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Jñāna (Skt., ‘knowing’).


In the early period, jñāna was practical knowledge or skill (e.g. of a warrior or farmer). But jñāna was rapidly extended to include all spiritual knowledge, and knowledge of the way to approach Brahman or God. More technically, jñāna is the cognitive episode or event in which knowledge can occur.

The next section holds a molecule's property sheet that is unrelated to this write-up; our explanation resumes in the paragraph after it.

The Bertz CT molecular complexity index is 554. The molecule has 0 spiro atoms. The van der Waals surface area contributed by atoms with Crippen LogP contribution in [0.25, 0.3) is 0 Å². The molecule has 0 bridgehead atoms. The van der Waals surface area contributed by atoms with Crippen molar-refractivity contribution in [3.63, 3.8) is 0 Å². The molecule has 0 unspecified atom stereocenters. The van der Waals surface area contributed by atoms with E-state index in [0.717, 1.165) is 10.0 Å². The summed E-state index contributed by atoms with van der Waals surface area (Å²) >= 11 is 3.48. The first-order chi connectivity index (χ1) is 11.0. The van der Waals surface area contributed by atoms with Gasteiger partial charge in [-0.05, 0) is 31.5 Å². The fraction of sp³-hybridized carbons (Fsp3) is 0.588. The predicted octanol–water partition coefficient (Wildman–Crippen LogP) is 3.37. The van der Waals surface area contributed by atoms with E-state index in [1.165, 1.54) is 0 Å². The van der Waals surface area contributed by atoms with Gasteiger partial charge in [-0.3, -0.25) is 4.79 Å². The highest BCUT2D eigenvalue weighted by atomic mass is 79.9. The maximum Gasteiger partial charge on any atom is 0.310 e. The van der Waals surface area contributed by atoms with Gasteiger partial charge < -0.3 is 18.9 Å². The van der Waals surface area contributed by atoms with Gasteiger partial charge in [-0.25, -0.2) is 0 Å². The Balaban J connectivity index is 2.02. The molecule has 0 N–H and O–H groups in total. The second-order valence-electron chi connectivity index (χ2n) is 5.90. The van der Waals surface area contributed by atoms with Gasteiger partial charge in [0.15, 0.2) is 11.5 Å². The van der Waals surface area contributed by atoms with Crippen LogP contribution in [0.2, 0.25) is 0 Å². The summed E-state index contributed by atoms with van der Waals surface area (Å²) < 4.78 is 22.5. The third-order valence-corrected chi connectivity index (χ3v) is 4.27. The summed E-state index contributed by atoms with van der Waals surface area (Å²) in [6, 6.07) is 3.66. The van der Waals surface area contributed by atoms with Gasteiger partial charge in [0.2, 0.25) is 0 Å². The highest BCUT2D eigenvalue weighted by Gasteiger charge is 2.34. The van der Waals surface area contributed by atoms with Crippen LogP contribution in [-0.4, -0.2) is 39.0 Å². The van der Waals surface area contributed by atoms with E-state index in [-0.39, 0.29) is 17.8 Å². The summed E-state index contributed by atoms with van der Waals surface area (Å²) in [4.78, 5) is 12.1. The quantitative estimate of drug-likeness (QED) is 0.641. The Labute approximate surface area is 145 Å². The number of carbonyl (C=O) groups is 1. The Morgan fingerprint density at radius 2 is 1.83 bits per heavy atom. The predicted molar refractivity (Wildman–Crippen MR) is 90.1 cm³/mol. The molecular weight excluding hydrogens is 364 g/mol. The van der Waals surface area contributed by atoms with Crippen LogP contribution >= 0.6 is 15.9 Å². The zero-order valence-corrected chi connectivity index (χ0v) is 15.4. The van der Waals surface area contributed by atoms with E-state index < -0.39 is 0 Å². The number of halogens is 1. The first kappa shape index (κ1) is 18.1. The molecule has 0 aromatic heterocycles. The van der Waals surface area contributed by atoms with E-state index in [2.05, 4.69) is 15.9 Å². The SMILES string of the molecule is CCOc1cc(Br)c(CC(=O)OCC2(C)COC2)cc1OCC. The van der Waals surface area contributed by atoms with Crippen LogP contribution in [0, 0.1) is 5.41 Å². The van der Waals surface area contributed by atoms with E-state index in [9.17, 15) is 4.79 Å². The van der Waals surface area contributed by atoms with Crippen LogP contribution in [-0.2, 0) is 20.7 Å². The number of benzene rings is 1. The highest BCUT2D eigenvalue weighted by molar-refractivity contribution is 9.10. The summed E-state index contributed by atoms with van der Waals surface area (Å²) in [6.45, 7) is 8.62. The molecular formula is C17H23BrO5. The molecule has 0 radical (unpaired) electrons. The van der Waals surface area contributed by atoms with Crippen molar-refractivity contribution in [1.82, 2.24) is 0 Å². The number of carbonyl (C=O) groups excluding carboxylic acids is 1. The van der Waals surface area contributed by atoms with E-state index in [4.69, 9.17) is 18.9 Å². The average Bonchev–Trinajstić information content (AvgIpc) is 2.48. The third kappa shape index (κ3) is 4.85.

(Pāli, ñāṇa). According to Buddhists, perception and reason cannot be totally relied upon since they are conditioned and distorted by our subjective attitudes—likes (ruci), dislikes (aruci), desire (chanda), fear (bhaya), ill will (dosa), and delusion (moha). Consequently, true knowledge (aññā) can only come about as a result of eliminating unwholesome mental and psychological factors. Buddhism prescribes a programme for eliminating these factors: training in morality (śīla), concentration (samādhi), and understanding (prajña). In terms of Buddhist doctrine, the true object of knowledge is to be found in the Four Noble Truths and the law of causation (paticca-samuppāda). On this basis, one can attain higher states of knowledge, but only if one's mind is purified of five impediments (pañcanīvaraṇa, see NĪVARAṆAS—covetousness, ill will, sloth and torpor, restlessness and worry, and doubt, Majjhima Nikāya 1. 181, 270, 276) and on attaining the fourth jhāna.

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